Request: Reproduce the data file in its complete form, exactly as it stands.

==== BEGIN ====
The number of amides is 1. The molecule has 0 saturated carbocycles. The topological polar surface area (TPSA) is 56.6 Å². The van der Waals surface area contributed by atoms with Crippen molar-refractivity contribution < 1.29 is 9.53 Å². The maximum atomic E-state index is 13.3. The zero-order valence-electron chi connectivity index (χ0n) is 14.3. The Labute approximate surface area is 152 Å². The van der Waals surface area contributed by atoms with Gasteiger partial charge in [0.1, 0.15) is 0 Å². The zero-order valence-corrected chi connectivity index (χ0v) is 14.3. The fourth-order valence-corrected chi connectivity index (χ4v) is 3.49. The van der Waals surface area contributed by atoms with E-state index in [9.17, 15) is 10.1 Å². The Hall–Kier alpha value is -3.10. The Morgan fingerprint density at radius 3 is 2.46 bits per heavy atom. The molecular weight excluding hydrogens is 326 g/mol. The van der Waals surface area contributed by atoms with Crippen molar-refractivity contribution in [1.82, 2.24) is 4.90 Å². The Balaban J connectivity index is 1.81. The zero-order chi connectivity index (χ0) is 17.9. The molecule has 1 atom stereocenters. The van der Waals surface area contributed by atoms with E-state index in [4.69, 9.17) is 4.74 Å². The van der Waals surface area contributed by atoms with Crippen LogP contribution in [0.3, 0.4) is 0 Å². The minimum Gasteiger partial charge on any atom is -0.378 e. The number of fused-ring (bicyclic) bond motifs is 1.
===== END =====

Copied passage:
The number of amides is 1. The molecule has 0 saturated carbocycles. The topological polar surface area (TPSA) is 56.6 Å². The van der Waals surface area contributed by atoms with Crippen molar-refractivity contribution < 1.29 is 9.53 Å². The maximum atomic E-state index is 13.3. The zero-order valence-electron chi connectivity index (χ0n) is 14.3. The Labute approximate surface area is 152 Å². The van der Waals surface area contributed by atoms with Gasteiger partial charge in [0.1, 0.15) is 0 Å². The zero-order valence-corrected chi connectivity index (χ0v) is 14.3. The fourth-order valence-corrected chi connectivity index (χ4v) is 3.49. The van der Waals surface area contributed by atoms with E-state index in [9.17, 15) is 10.1 Å². The Hall–Kier alpha value is -3.10. The Morgan fingerprint density at radius 3 is 2.46 bits per heavy atom. The molecular weight excluding hydrogens is 326 g/mol. The van der Waals surface area contributed by atoms with Crippen molar-refractivity contribution in [1.82, 2.24) is 4.90 Å². The Balaban J connectivity index is 1.81. The zero-order chi connectivity index (χ0) is 17.9. The molecule has 1 atom stereocenters. The van der Waals surface area contributed by atoms with E-state index in [4.69, 9.17) is 4.74 Å². The van der Waals surface area contributed by atoms with Crippen LogP contribution in [0.3, 0.4) is 0 Å². The minimum Gasteiger partial charge on any atom is -0.378 e. The number of fused-ring (bicyclic) bond motifs is 1.